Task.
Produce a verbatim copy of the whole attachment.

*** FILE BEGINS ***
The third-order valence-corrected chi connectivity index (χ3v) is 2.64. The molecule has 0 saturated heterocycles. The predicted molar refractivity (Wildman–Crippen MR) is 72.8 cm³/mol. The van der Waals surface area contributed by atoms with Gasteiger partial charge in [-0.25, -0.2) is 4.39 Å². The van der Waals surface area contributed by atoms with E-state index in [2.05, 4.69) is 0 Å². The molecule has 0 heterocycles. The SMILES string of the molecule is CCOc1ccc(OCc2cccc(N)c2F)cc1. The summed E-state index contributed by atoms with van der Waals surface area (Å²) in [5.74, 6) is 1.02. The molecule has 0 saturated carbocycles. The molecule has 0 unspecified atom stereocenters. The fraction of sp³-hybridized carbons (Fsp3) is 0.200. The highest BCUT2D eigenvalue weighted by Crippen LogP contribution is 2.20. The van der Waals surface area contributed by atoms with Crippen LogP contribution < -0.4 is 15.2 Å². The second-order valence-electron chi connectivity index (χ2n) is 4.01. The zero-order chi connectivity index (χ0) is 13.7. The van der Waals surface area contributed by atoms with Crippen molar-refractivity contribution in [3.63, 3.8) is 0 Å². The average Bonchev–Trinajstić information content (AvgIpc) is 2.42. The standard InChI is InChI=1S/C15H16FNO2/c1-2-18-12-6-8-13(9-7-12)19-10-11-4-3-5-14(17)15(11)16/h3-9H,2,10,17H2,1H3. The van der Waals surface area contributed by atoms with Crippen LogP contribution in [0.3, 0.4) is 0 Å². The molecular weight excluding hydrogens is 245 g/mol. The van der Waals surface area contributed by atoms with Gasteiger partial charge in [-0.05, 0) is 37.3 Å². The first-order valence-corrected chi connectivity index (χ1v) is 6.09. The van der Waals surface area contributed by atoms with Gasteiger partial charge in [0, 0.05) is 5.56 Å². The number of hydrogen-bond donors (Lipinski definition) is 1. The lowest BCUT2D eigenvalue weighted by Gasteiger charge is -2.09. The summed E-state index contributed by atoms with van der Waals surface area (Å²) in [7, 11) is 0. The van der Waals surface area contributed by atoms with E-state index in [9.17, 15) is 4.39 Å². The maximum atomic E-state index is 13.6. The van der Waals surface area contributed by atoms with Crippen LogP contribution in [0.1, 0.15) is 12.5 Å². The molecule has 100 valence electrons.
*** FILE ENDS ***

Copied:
The third-order valence-corrected chi connectivity index (χ3v) is 2.64. The molecule has 0 saturated heterocycles. The predicted molar refractivity (Wildman–Crippen MR) is 72.8 cm³/mol. The van der Waals surface area contributed by atoms with Gasteiger partial charge in [-0.25, -0.2) is 4.39 Å². The van der Waals surface area contributed by atoms with E-state index in [2.05, 4.69) is 0 Å². The molecule has 0 heterocycles. The SMILES string of the molecule is CCOc1ccc(OCc2cccc(N)c2F)cc1. The summed E-state index contributed by atoms with van der Waals surface area (Å²) in [5.74, 6) is 1.02. The molecule has 0 saturated carbocycles. The molecule has 0 unspecified atom stereocenters. The fraction of sp³-hybridized carbons (Fsp3) is 0.200. The highest BCUT2D eigenvalue weighted by Crippen LogP contribution is 2.20. The van der Waals surface area contributed by atoms with Crippen LogP contribution < -0.4 is 15.2 Å². The second-order valence-electron chi connectivity index (χ2n) is 4.01. The zero-order chi connectivity index (χ0) is 13.7. The van der Waals surface area contributed by atoms with Crippen molar-refractivity contribution in [3.63, 3.8) is 0 Å². The average Bonchev–Trinajstić information content (AvgIpc) is 2.42. The standard InChI is InChI=1S/C15H16FNO2/c1-2-18-12-6-8-13(9-7-12)19-10-11-4-3-5-14(17)15(11)16/h3-9H,2,10,17H2,1H3. The van der Waals surface area contributed by atoms with Crippen LogP contribution in [0.3, 0.4) is 0 Å². The molecular weight excluding hydrogens is 245 g/mol. The van der Waals surface area contributed by atoms with Gasteiger partial charge in [-0.05, 0) is 37.3 Å². The first-order valence-corrected chi connectivity index (χ1v) is 6.09. The van der Waals surface area contributed by atoms with Gasteiger partial charge in [0, 0.05) is 5.56 Å². The number of hydrogen-bond donors (Lipinski definition) is 1. The lowest BCUT2D eigenvalue weighted by Gasteiger charge is -2.09. The summed E-state index contributed by atoms with van der Waals surface area (Å²) in [7, 11) is 0. The van der Waals surface area contributed by atoms with E-state index in [9.17, 15) is 4.39 Å². The maximum atomic E-state index is 13.6. The van der Waals surface area contributed by atoms with Crippen LogP contribution in [0.1, 0.15) is 12.5 Å². The molecule has 100 valence electrons.